To see how singular Blanchett’s performance is, compare it to another production of “Uncle Vanya,” at New York’s Soho rep, which received rave reviews and is still running. Sam Gold’s production aims for offhanded intimacy and a vague, abstract mood of quiet, contemporary angst. Maria Dizzia’s Yelena wears simple black tights, and slumps her way through the play, a performance marked by passivity. There is no joy here and only mild humor. Like the production itself, her Yelena is played in a minor key. Gold seems less interested in exploring subtext as he is layering onto the script a thick mood of gloom, matched by dark lighting that often hides more than illuminates.
When Merritt Weaver’s Sonya describes the philosophy of the doctor in one of the play’s first major speeches, she is sitting down and delivers her lines flatly. By contrast, McElhinney’s Sonya in the Australian production lights up dramatically, her hips swaying unselfconsciously. She makes you understand that this is a speech about Sonya’s love for the doctor, not just an introduction to his philosophy. Then she goes further, suggesting, through her harsh disagreements with Yelena, her resentment at having competition for his attentions. And after realizing how openly she’s gushed about the doctor, she shows supreme embarrassment. These turns are not some excessive flourish. These moments of passion and pathos are rooted in the play. If that speech is merely a dry explication, the romantic stakes and rivalries at its core of the play are not revealed. Though Annie Baker’s adaptation may be more faithful, it fails to capture the play’s spirit.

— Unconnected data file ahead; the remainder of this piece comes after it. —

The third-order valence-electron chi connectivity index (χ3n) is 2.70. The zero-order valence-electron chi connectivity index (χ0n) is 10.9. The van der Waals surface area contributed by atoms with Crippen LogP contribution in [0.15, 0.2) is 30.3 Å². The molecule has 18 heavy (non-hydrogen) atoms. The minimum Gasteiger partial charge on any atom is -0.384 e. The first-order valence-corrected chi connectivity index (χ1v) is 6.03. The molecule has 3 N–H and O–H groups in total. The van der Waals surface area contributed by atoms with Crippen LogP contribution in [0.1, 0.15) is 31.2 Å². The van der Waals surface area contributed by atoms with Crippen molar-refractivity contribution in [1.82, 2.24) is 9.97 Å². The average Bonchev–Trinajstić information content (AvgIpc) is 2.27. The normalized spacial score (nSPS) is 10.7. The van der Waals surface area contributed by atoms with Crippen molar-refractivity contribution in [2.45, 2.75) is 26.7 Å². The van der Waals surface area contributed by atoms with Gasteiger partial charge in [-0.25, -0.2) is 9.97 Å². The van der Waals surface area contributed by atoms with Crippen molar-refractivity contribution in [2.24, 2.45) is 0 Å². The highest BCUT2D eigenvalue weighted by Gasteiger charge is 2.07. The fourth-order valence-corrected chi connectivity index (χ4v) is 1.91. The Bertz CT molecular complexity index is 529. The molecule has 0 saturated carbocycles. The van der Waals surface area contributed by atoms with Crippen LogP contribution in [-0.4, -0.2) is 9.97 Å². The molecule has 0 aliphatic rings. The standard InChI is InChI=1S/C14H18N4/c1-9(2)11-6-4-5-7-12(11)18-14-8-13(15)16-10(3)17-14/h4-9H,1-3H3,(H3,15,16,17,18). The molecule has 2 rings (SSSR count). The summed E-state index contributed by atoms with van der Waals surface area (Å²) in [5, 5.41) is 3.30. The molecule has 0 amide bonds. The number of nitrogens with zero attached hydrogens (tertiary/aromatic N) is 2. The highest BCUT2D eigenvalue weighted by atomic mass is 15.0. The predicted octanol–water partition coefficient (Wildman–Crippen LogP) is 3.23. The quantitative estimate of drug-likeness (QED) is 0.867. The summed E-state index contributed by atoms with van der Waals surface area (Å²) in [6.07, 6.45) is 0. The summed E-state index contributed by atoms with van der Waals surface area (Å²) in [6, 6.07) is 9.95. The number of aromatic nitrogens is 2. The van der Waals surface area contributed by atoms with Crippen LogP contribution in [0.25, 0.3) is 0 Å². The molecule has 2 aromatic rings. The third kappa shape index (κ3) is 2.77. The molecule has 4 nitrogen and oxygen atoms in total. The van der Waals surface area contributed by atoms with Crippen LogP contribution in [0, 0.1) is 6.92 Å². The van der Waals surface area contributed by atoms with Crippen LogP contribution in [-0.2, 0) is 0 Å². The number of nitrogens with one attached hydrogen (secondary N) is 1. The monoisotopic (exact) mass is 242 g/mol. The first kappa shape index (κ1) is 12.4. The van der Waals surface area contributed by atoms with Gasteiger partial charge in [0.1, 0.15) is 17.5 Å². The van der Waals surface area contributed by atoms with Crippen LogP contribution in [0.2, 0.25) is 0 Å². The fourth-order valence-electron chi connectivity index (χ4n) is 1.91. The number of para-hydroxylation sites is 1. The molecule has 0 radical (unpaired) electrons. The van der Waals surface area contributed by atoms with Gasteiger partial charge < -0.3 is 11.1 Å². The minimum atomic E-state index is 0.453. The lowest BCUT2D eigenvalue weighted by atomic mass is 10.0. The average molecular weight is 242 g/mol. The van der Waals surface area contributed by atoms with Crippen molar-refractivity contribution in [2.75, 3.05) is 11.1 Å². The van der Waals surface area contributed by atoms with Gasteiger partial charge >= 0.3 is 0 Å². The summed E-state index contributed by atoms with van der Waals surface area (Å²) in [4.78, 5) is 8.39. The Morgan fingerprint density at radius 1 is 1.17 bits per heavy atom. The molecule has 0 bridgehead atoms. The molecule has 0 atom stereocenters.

To understand the essence of Chekhov’s art, it’s important to look at its roots. He began his career writing advertisements, jokes, and sketches on deadline for magazines. He whipped up stories that included farces and a thriller about a femme fatale murdered under mysterious circumstances. And while this early period is often viewed as an immature phase he grew out of (including by him), he developed the instincts of a popular entertainer, and they stayed with him.
The Seagull doesn’t just begin with a joke that Woody Allen would appreciate— “ ‘Why do you always wear black?’ ‘Because I’m in mourning for my life’ ”—the disastrous play within the play in Act One is also one of the great satires of theatrical pretentiousness. And besides sending up hollow intellectual airs, Uncle Vanya also uses time-honored dramatic conventions. There are two long drunk scenes (in which inhibitions fade), a farcical chase that ends with two gun shots, and the old trick of a man walking into a room and finding his friend embracing the woman he loves. None of this is to criticize the play, just to say that an Uncle Vanya with no trace of vulgarity betrays the work.
Chekhov is famously a pioneer of psychological realism, but that doesn’t mean he created the kind of morose slice of life portraits too many theatergoers have sadly come to associate with his work. Chekhov aimed to portray the world in all its messy complexity. When he turned his powers of observation on the human personality, what he saw was something bizarre and thrilling and not at all banal. The critic Harold Bloom put it well when he observed that Chekhov “shows us how strange ‘the realistic’ actually is.” His plays also show us how despair can be hilarious, levity devastating, and the stakes of an ordinary romantic rivalry preposterously high. It’s bizarre, yes, but so is life.
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